Philando Castile was stopped over 52 times for driving misdemeanors prior to his being shot and killed, while a 4 or 5 year old girl, and his girlfriend witnessed the execution.
In essence, he was pecked, pecked, pecked to death by a system that engaged in blatant, socially sanctioned, discriminatory behavior. He was killed by a negligent system bolstered by several interlocking events.
Once he broke the law, he became criminal, and his car, its make and model and where he drove it, also became a marker of his criminality. Criminals who are unable to pay their fines are eventually woven more deeply into our criminal justice system. We never really question how prisoners truly become prisoners but instead ascribe their imprisonment as a psychological failing, something that they could have avoided if they had only followed the rules. Philando, and a host of other people of color who live at the brinks of extreme poverty are often unable to pay these fines. The narrative of how our criminal justice system works bolsters a simplistic view; follow the law, pay your fines and you will always be an outstanding citizen.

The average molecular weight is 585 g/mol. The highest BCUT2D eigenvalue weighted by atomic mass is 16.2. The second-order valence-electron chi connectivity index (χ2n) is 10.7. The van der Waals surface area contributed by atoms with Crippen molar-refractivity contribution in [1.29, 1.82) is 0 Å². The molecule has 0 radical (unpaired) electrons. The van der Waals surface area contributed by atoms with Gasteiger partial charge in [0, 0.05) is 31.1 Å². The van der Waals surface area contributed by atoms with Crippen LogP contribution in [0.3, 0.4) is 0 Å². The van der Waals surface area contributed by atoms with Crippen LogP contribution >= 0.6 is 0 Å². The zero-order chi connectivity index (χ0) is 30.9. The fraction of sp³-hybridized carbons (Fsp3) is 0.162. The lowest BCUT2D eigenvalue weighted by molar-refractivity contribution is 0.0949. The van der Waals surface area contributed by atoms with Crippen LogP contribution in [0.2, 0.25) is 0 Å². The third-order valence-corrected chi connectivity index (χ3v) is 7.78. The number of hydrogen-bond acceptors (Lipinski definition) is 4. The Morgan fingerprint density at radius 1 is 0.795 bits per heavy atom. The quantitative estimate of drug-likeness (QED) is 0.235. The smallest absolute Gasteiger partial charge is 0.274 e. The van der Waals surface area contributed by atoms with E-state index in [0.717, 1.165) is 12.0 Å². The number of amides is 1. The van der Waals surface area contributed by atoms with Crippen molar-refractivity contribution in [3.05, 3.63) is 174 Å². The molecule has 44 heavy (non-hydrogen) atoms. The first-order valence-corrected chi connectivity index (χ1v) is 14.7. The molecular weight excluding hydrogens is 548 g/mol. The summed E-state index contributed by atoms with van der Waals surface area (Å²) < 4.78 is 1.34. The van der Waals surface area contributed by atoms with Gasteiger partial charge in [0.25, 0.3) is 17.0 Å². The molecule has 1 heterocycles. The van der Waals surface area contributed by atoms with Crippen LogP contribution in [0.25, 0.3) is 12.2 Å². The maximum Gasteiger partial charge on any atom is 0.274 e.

Philando, and too many others to name in this writing, were killed by a system that grossly undervalues the lived and daily experience of people of color. By this I mean, the system appears to be designed to incarcerate, alienate, and penalize low income people of color. And by extension, the mass incarceration system then serves as a ghost form of social and psychological threat to all people of color.